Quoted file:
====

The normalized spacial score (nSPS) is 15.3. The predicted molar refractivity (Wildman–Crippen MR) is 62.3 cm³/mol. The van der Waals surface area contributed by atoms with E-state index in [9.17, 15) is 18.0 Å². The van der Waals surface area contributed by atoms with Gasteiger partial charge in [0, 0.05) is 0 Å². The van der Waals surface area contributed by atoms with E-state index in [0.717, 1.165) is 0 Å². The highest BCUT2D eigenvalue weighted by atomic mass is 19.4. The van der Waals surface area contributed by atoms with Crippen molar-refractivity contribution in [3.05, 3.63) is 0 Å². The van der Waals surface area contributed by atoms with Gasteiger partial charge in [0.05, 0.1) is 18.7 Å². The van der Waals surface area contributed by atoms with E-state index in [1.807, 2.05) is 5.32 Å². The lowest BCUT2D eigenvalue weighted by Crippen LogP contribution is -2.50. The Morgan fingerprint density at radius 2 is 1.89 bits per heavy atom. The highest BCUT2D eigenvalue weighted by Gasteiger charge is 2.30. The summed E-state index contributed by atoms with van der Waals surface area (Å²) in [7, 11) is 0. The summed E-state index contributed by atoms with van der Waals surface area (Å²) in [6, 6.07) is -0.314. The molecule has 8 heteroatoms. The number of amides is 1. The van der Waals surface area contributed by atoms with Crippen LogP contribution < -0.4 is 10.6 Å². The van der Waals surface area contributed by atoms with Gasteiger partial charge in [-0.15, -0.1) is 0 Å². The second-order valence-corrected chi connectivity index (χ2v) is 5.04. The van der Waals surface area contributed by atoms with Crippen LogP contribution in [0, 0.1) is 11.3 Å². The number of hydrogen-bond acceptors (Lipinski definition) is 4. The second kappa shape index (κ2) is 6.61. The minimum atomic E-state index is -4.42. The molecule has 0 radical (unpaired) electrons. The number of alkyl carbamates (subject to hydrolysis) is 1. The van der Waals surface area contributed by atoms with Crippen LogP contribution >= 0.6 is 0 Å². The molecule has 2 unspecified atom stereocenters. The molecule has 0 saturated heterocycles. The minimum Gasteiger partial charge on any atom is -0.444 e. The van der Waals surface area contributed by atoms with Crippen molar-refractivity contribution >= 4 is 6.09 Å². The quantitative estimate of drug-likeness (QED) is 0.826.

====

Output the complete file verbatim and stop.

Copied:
The normalized spacial score (nSPS) is 15.3. The predicted molar refractivity (Wildman–Crippen MR) is 62.3 cm³/mol. The van der Waals surface area contributed by atoms with E-state index in [9.17, 15) is 18.0 Å². The van der Waals surface area contributed by atoms with Gasteiger partial charge in [0, 0.05) is 0 Å². The van der Waals surface area contributed by atoms with E-state index in [0.717, 1.165) is 0 Å². The highest BCUT2D eigenvalue weighted by atomic mass is 19.4. The van der Waals surface area contributed by atoms with Crippen molar-refractivity contribution in [3.05, 3.63) is 0 Å². The van der Waals surface area contributed by atoms with Gasteiger partial charge in [0.05, 0.1) is 18.7 Å². The van der Waals surface area contributed by atoms with E-state index in [1.807, 2.05) is 5.32 Å². The lowest BCUT2D eigenvalue weighted by Crippen LogP contribution is -2.50. The Morgan fingerprint density at radius 2 is 1.89 bits per heavy atom. The highest BCUT2D eigenvalue weighted by Gasteiger charge is 2.30. The summed E-state index contributed by atoms with van der Waals surface area (Å²) in [7, 11) is 0. The summed E-state index contributed by atoms with van der Waals surface area (Å²) in [6, 6.07) is -0.314. The molecule has 8 heteroatoms. The number of amides is 1. The van der Waals surface area contributed by atoms with Crippen LogP contribution < -0.4 is 10.6 Å². The van der Waals surface area contributed by atoms with Gasteiger partial charge in [-0.15, -0.1) is 0 Å². The second-order valence-corrected chi connectivity index (χ2v) is 5.04. The van der Waals surface area contributed by atoms with Crippen LogP contribution in [0, 0.1) is 11.3 Å². The number of hydrogen-bond acceptors (Lipinski definition) is 4. The second kappa shape index (κ2) is 6.61. The minimum atomic E-state index is -4.42. The molecule has 0 radical (unpaired) electrons. The number of alkyl carbamates (subject to hydrolysis) is 1. The van der Waals surface area contributed by atoms with Crippen LogP contribution >= 0.6 is 0 Å². The molecule has 2 unspecified atom stereocenters. The molecule has 0 saturated heterocycles. The minimum Gasteiger partial charge on any atom is -0.444 e. The van der Waals surface area contributed by atoms with Crippen molar-refractivity contribution >= 4 is 6.09 Å². The quantitative estimate of drug-likeness (QED) is 0.826.